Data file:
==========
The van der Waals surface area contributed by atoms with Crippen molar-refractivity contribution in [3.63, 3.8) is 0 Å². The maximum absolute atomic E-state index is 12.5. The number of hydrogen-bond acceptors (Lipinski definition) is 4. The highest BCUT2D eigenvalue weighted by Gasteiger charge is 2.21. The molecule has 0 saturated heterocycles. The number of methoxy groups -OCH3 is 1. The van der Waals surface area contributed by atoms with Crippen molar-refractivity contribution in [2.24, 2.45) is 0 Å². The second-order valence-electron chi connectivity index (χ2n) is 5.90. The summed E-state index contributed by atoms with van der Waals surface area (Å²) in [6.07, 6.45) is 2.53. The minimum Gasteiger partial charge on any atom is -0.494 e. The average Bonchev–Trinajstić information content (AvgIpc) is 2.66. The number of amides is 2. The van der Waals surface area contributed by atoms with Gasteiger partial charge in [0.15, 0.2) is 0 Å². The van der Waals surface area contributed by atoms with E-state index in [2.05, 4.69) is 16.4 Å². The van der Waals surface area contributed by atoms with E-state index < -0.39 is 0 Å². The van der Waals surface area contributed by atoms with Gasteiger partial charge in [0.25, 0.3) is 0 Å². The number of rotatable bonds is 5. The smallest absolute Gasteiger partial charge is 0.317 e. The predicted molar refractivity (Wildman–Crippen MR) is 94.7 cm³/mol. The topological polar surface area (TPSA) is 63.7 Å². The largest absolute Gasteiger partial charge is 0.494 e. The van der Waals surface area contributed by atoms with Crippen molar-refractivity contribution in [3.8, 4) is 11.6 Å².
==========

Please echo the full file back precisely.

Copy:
The van der Waals surface area contributed by atoms with Crippen molar-refractivity contribution in [3.63, 3.8) is 0 Å². The maximum absolute atomic E-state index is 12.5. The number of hydrogen-bond acceptors (Lipinski definition) is 4. The highest BCUT2D eigenvalue weighted by Gasteiger charge is 2.21. The molecule has 0 saturated heterocycles. The number of methoxy groups -OCH3 is 1. The van der Waals surface area contributed by atoms with Crippen molar-refractivity contribution in [2.24, 2.45) is 0 Å². The second-order valence-electron chi connectivity index (χ2n) is 5.90. The summed E-state index contributed by atoms with van der Waals surface area (Å²) in [6.07, 6.45) is 2.53. The minimum Gasteiger partial charge on any atom is -0.494 e. The average Bonchev–Trinajstić information content (AvgIpc) is 2.66. The number of amides is 2. The van der Waals surface area contributed by atoms with Gasteiger partial charge in [0.15, 0.2) is 0 Å². The van der Waals surface area contributed by atoms with E-state index in [2.05, 4.69) is 16.4 Å². The van der Waals surface area contributed by atoms with E-state index < -0.39 is 0 Å². The van der Waals surface area contributed by atoms with Gasteiger partial charge in [0.25, 0.3) is 0 Å². The number of rotatable bonds is 5. The smallest absolute Gasteiger partial charge is 0.317 e. The predicted molar refractivity (Wildman–Crippen MR) is 94.7 cm³/mol. The topological polar surface area (TPSA) is 63.7 Å². The largest absolute Gasteiger partial charge is 0.494 e. The van der Waals surface area contributed by atoms with Crippen molar-refractivity contribution in [3.8, 4) is 11.6 Å².